Upper West Side residents’ opposition to plans to convert a historic neighborhood synagogue into condos was dismissed by a State Supreme Court judge last month, the New York Times reports. Locals, mostly from the West Nineties Neighborhood Coalition, had concerns about the scale of the building and its lack of affordable housing. But the judge in the case said their “opposition, as sincere as it might be, is really absolutely irrelevant.”
The issue has once again brought to light what many religious institutions are being forced to do across the city: sell their land and air rights to remain relevant. In some cases, the religious institutions get lucky and get to return in some form to the new structure, as is the case with the Upper West Side synagogue.
That synagogue, known as Shaare Zedek and located at 212 West 93rd Street, wants to sell its land to a developer for $34 million. Last month, plans were unveiled for the conversion: ODA New York will design a 14-story building that will bring 20 condos to the neighborhood along with a three-story space for the synagogue at the base.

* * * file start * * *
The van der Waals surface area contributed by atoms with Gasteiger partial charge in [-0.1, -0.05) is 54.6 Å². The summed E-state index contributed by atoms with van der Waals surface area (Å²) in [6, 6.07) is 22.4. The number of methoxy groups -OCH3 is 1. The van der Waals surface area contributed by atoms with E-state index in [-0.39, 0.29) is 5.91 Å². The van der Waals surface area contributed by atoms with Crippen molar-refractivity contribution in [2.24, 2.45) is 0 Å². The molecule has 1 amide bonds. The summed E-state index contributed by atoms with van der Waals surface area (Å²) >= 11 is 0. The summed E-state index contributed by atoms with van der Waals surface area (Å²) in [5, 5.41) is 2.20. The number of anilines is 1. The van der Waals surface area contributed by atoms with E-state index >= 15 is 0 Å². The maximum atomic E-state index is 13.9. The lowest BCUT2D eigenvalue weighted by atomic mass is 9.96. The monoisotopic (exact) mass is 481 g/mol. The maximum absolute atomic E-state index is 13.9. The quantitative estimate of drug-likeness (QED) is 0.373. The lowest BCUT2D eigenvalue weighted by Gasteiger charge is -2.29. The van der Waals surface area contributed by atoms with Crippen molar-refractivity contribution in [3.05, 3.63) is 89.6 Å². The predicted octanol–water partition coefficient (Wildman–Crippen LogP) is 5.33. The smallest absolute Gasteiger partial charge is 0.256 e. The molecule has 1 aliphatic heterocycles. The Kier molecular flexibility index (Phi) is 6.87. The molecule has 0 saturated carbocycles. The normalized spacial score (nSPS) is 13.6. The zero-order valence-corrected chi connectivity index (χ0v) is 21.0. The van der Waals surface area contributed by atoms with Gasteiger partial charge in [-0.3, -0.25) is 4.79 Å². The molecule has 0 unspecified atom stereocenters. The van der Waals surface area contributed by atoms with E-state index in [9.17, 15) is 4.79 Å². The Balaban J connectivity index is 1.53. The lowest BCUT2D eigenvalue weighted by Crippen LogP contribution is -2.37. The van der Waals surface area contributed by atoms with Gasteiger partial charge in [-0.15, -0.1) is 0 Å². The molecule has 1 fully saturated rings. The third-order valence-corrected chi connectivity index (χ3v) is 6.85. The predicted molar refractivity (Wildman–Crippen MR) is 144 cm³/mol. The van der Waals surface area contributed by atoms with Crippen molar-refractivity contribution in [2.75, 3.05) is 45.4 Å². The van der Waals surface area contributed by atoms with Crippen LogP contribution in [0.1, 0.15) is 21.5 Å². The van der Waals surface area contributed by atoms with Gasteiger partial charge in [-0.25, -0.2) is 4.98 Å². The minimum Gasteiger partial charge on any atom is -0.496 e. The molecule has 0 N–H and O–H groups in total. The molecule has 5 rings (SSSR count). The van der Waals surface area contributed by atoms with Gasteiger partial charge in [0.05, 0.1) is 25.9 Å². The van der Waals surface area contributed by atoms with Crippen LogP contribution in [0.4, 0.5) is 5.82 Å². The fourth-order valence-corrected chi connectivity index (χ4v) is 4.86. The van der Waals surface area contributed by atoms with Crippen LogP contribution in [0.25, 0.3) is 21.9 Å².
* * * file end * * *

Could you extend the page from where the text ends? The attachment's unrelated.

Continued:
Local residents were also trying to landmark the building, but the city’s Landmarks Preservation Commission rejected the application saying the structure was not worthy of individual landmark status. As the Times points out, landmarking religious spaces slated for conversions has sometimes worked to its detriment.
The owners of the West Park Presbyterian Church have been struggling to maintain the building, located at Amsterdam Avenue and West 86th Street, since it was landmarked in 2010. At that time, local residents had banded to together to preserve the historic structure as it was poised for a residential conversion, and in that case, local residents prevailed.